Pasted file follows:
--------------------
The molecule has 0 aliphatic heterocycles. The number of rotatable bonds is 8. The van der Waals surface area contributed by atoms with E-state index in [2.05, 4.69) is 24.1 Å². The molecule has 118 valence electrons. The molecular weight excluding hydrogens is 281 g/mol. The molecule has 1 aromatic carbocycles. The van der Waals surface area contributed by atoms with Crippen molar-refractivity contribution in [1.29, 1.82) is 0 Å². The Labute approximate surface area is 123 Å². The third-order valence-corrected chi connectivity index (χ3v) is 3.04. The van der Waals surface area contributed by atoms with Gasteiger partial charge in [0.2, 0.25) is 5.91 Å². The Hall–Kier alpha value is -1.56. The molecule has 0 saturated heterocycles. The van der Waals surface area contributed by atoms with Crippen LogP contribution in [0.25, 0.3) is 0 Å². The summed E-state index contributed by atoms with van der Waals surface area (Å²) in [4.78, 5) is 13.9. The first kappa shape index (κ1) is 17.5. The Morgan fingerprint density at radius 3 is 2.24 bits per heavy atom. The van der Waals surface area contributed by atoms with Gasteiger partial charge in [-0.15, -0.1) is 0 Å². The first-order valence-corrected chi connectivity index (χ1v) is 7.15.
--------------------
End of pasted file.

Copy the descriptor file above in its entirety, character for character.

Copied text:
The molecule has 0 aliphatic heterocycles. The number of rotatable bonds is 8. The van der Waals surface area contributed by atoms with E-state index in [2.05, 4.69) is 24.1 Å². The molecule has 118 valence electrons. The molecular weight excluding hydrogens is 281 g/mol. The molecule has 1 aromatic carbocycles. The van der Waals surface area contributed by atoms with Crippen molar-refractivity contribution in [1.29, 1.82) is 0 Å². The Labute approximate surface area is 123 Å². The third-order valence-corrected chi connectivity index (χ3v) is 3.04. The van der Waals surface area contributed by atoms with Gasteiger partial charge in [0.2, 0.25) is 5.91 Å². The Hall–Kier alpha value is -1.56. The molecule has 0 saturated heterocycles. The van der Waals surface area contributed by atoms with Crippen LogP contribution in [0.25, 0.3) is 0 Å². The summed E-state index contributed by atoms with van der Waals surface area (Å²) in [4.78, 5) is 13.9. The first kappa shape index (κ1) is 17.5. The Morgan fingerprint density at radius 3 is 2.24 bits per heavy atom. The van der Waals surface area contributed by atoms with Gasteiger partial charge in [-0.15, -0.1) is 0 Å². The first-order valence-corrected chi connectivity index (χ1v) is 7.15.